Leicester Mercury - - Front Page - By DAN MARTIN daniel.martin@reach­plc.com @dan­james­martin

A HOME­LESS cam­paigner who has made a nui­sance of him­self in Leices­ter has been banned from the city for two years, writes Dan Martin.

Crown Court judge Ni­cholas Dean told James McLean, who now lives in Glas­gow, that Le­ices- ter will be “well rid” of him as he ex­cluded him from the city rather than send him to jail.

The 39-year-old was in court yes­ter­day for sen­tenc­ing af­ter be­ing found guilty of us­ing threat­en­ing and abu­sive be­hav­iour to­wards a coun­cil se­cu­rity guard.

A JUDGE has told a home­less­ness cam­paigner Leices­ter will be “well rid” of him af­ter ban­ning him from the city.

James McLean has been told he can­not set foot in Leices­ter for two years in a step taken to “pro­tect the peo­ple of the city, and es­pe­cially em­ploy­ees of the city coun­cil”.

The 39-year-old ap­peared at Leices­ter Crown Court yes­ter­day to be sen­tenced hav­ing pre­vi­ously been con­victed fol­low­ing a con­fronta­tion he had with se­cu­rity staff at the Leices­ter City Coun­cil’s cus­tomer care cen­tre in Granby Street.

The court heard McLean had stormed into the coun­cil build­ing, on April 18 last year.

An­drew Vout, pros­e­cut­ing said se­cu­rity guard Michael Har­ri­son was on duty at the time.

Mr Vout said: “When McLean is sober he is fine. When he is in drink he makes a scene and he stormed into the coun­cil of­fices, and he shouted: “I’m go­ing to hit the mayor where it hurts – in the pocket.”

Mr Vout said se­cu­rity staff re­moved McLean from the build­ing and told him he was up­set­ting other peo­ple, to which he swore and said he didn’t care about the peo­ple.

Mr Vout said McLean called the se­cu­rity staff scum dur­ing the 45-minute con­fronta­tion, which was cap­tured on CCTV.

Mr Vout said McLean had charged at Mr Har­ri­son, poked his arm with a pen, pushed and shoved him and spat on him. He said McLean twice pulled of Mr Har­ri­son’s clip-on tie and stamped on it.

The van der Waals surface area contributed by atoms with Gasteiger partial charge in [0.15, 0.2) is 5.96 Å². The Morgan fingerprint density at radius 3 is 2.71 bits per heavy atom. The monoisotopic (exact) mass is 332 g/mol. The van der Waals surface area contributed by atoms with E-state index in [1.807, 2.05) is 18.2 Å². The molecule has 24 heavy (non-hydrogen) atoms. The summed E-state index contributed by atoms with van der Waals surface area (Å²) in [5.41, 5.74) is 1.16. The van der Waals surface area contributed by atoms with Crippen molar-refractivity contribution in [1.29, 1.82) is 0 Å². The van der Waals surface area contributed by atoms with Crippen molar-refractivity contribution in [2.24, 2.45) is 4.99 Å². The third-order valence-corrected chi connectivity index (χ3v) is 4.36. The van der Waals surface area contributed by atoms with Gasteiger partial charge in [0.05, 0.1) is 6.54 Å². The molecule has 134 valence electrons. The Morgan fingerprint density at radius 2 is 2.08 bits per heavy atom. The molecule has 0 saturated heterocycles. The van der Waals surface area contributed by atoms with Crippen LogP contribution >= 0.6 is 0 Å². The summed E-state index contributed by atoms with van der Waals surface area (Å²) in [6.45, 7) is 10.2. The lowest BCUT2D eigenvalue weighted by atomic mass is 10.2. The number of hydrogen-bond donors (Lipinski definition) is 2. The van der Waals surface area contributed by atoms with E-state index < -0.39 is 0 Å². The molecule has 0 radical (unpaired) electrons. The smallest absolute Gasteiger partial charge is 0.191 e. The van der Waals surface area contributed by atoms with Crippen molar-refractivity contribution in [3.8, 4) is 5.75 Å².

Michelle Hard­ing, de­fend­ing McLean, said: “He is well known as some­one who protests. He has set up camps in Ju­bilee Square.

“He wanted to speak to coun­cil man­age­ment. He was an­gry. He has protested about is­sues in­clud­ing the clo­sure of home­less­ness hos­tels and has taken it upon him­self to take ac­tion. He of­ten goes about things the wrong way.”

She said McLean now lives in Glas­gow and is work­ing with the au­thor­i­ties there to tackle hom­less­ness, adding: “He’s now do­ing some­thing he feels pas­sion­ately about and he is do­ing it in the right way.”

Ms Hard­ing said McLean had also done some work with the Univer­sity of Leices­ter on clin­i­cal psy­chol­ogy projects.

The court heard McLean’s con­vic­tion, for us­ing threat­en­ing and abu­sive be­hav­iour af­ter a trial in Au­gust, put him at risk of a prison term as the of­fence took place while he was serv­ing an eight-month sus­pended sen­tence for af­fray

Judge Ni­cholas Dean, how­ever, de­cided not to jail him and in­stead im­posed a ban­ning or­der to keep out of Leices­ter for two years.

He said: “It seems to me Leices­ter is well rid of Mr McLean. You are clearly not with­out in­tel­li­gence and you are ca­pa­ble of be­ing ar­tic­u­late, but when you have been drink­ing you are ag­gres­sive.

“That has got you in trou­ble in the past and if you re­peat that you will end up in prison.

“There seems to be no point deal­ing with you in any way other than to pro­tect the peo­ple of this city es­pe­cially em­ploy­ees of the coun­cil.”

McLean was told the only ex­cep­tion to the ban would be if he re­turned to work at the univer­sity.

If he breaches the or­der he will be ar­rested, re­turned to court and po­ten­tially jailed.

Af­ter­wards, McLean said: “I’m pleased I have not been sent to prison but it is just like an­cient Greece. I have been os­tracised by the courts to pro­tect the cit­i­zenry.

“The prob­lem with that is that I was ac­tu­ally try­ing to pro­tect the cit­i­zenry by high­light­ing the is­sue of home­less­ness. There are peo­ple liv­ing in door­ways and the coun­cil has closed its hos­tels.

“Protest­ing is by its na­ture con­fronta­tional but I ad­mit my ac­tions on this oc­ca­sion might have been over the top.

“There is a right to protest within the law but on this oc­ca­sion I did not do it within the law.”

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